This is a background story based on my novel, Blessed Unbeliever, about Sean McIntosh and Kathleen in the 1950s. It gives some background on Reggie Radcliffe, Sean’s enemy.
After he arrived at Stanton, Reggie Radcliffe single-handedly birthed the Clutchers Car Club—a coterie of church kids, all motorheads. One dark Tuesday night in spring 1959, the Clutchers gathered as usual in the barn at Jeff Adam’s Villa Park orange ranch. A dry Santa Ana wind whipped the branches, flinging oranges off the trees like projectiles. Cars pulled in and parked among the trees. As the guys walked into the barn which was swept and all alight, a small radio played Bobby Darin—“I want a dream lover, so I don’t have to dream alone. . . .”
Eight guys showed, all wearing gray jackets with “Clutchers” embroidered in white on the back. Shawn McIntosh, a year younger than most of the guys, wasn’t among them—no one had invited him. Jeff’s dad kept an old Fordson tractor in the barn, plus a harrow, a couple of plows, and a sledge with runners on it that he used for gathering rocks or transporting orange tree seedlings. In one corner sat a rusted-out 1932 Ford hot rod, the club’s perennial fix-up project. Reggie told the guys, “Push all that stuff against the wall.” Under the light in the middle of the room, he carefully set up a few evenly-spaced chairs in a perfect circle where Jeff had swept out a spot.
The guys had elected Dan Hardy president, a fact which Reggie resented. Dan, a Roy Rogers kind of a guy, friendly, approachable, with a nice smile, seemed self-conscious. “Well, I guess we’ll get started. Anybody have anything?”
Mack leaned forward in his chair. “I wanna install three two-barrels on my Chevy. I already bought the intake manifold and carbs—cost me about $75. The hard part’s getting the links adjusted so the front and back two-barrels will kick in correctly when you stomp down on the throttle.”
Everybody nodded approvingly. Dan offered, “I know a guy who can adjust the links.” A Clutcher took better care of his car than his own body—he would install twin pipes, mill the heads, chrome-plate engine accessories, nose and deck it and always, paint it with metallic paint.
Then Jeff stood up. “The lime run we’re planning . . . It’s about 50 miles long. My dad gave me five sacks of white lime chalk to divide into 50 paper bags. We’ll drive along the route first and throw out the bags; they’ll splatter when they hit the pavement. The drivers have to try to follow the path of the lime. I figure four guys will drive and each can take a couple passengers. We’ll finish at a secret destination for dessert.” Lime runs presented a challenge; you could easily miss a turn.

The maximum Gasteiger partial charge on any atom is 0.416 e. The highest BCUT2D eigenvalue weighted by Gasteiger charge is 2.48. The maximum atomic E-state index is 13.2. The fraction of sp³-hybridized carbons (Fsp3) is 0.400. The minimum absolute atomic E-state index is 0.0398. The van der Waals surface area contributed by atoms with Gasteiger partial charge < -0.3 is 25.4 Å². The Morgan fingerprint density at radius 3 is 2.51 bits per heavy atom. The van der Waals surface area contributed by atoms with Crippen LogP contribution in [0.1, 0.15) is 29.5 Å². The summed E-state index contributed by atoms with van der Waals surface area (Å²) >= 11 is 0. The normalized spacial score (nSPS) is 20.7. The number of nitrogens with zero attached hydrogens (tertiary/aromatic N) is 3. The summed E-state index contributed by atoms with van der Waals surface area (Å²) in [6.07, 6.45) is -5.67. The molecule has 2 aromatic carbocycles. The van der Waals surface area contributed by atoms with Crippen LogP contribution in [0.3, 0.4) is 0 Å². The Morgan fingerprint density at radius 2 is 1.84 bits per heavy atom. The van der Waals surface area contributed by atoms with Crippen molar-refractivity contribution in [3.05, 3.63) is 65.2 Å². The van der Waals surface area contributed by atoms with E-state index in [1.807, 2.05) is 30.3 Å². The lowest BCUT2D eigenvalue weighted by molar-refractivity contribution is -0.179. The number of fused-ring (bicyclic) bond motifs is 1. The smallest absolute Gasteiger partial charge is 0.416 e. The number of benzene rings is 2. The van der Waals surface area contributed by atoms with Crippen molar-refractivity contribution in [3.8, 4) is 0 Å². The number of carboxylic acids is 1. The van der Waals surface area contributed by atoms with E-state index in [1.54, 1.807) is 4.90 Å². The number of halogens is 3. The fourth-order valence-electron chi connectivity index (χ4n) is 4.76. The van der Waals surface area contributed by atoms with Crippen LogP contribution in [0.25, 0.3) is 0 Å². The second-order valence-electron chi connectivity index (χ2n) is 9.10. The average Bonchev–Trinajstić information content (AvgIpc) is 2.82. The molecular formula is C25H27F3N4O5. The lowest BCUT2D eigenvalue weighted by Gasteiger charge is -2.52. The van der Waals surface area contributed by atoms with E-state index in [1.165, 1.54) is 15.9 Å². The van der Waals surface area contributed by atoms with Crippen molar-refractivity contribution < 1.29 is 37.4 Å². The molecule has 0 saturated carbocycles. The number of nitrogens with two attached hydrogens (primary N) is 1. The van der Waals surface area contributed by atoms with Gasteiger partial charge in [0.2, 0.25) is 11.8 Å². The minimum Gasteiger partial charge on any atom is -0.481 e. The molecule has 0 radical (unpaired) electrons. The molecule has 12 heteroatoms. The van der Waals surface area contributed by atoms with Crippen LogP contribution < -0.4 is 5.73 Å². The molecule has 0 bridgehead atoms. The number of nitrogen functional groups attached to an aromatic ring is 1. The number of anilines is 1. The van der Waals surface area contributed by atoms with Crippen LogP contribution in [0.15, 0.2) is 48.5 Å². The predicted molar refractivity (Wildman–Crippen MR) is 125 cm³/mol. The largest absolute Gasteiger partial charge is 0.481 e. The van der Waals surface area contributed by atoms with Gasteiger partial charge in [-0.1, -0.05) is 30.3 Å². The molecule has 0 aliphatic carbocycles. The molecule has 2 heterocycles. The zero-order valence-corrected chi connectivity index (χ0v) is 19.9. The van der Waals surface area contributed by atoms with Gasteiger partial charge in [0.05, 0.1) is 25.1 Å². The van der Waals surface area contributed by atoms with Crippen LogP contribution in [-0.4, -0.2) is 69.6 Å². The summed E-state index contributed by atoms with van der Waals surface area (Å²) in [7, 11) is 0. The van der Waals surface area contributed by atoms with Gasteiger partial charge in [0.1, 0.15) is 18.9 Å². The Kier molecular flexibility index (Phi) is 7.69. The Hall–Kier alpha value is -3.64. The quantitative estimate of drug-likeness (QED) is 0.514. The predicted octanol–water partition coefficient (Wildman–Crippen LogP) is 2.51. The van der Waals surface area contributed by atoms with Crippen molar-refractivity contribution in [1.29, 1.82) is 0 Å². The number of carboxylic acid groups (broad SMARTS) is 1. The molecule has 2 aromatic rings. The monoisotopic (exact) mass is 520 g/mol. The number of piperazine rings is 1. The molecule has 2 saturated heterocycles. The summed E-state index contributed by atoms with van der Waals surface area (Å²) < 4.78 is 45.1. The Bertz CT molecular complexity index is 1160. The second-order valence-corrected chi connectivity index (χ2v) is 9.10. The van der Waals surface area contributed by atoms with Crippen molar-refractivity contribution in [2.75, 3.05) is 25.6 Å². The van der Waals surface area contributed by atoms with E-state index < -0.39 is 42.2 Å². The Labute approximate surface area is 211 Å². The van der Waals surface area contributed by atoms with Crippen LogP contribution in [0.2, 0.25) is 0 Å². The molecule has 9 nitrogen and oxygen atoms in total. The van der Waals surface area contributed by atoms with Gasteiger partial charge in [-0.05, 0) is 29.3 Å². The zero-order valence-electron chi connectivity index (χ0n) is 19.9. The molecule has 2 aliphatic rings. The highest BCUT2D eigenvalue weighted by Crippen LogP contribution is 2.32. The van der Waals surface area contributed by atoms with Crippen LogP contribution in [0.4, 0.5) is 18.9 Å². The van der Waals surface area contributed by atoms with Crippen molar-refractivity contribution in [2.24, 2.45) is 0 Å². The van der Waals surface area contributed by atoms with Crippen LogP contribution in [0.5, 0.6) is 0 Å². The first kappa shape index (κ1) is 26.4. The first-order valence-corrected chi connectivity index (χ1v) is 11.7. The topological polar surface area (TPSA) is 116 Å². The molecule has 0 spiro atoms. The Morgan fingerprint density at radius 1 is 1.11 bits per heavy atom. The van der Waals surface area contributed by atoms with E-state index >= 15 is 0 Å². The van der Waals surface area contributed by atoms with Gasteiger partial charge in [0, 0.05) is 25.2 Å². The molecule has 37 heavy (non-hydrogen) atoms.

After an hour they broke for soft drinks that were cooling in an ice bucket and each guy grabbed one of the glazed doughnuts Jeff’s mom had provided. Reggie carefully cut one in half with his pocketknife, and picked it up with a napkin. “You know Hillcrest Park, where some guys go with their girlfriends? Jeff and I drove up there last week and shined a flashlight into the cars. Startled a few people, but if we saw bare bottoms, we moved on.” He took a tiny bite of donut, then carefully wiped his lips. The guys smiled. Some of the guys had girlfriends but they never talked about explicit sex.
“We’re planning a tune-up party this Saturday at my house,” Dan said. He lived out in Westminster where his father owned a huge truck garage with lots of tarmac. “Clean and gap spark plugs, set the timing, change points and condenser, stuff like that. You should do that every 5000 miles. How many can come?” He looked around and all hands went up.
Reggie grew annoyed when he saw the specks of dust that whirled like tiny stars under the bare lightbulb. He turned toward Dan. “Dan, I know we planned this but I’m sure we said next Saturday. I wrote it down. You said you’d check with your Dad.”
Reggie—outgoing, confident, a back-slapper, easy with the girls but a gaslighter consumed with his own importance. In truth, Reggie had set up a date with Kathleen, one of the Stanton Church girls, for this Saturday and wanted to postpone the tune-up party. He succeeded in getting Dan to doubt his own memory. Dan looked confused, shuffled his feet. “What? Well… I thought we’d talked about this Saturday but maybe I’m mistaken…. I guess we can do it next Saturday…. “You guys all know how to get to my house?” He sketched a crude map on the chalkboard hanging on the wall.
The meeting broke up at 9:00 p.m.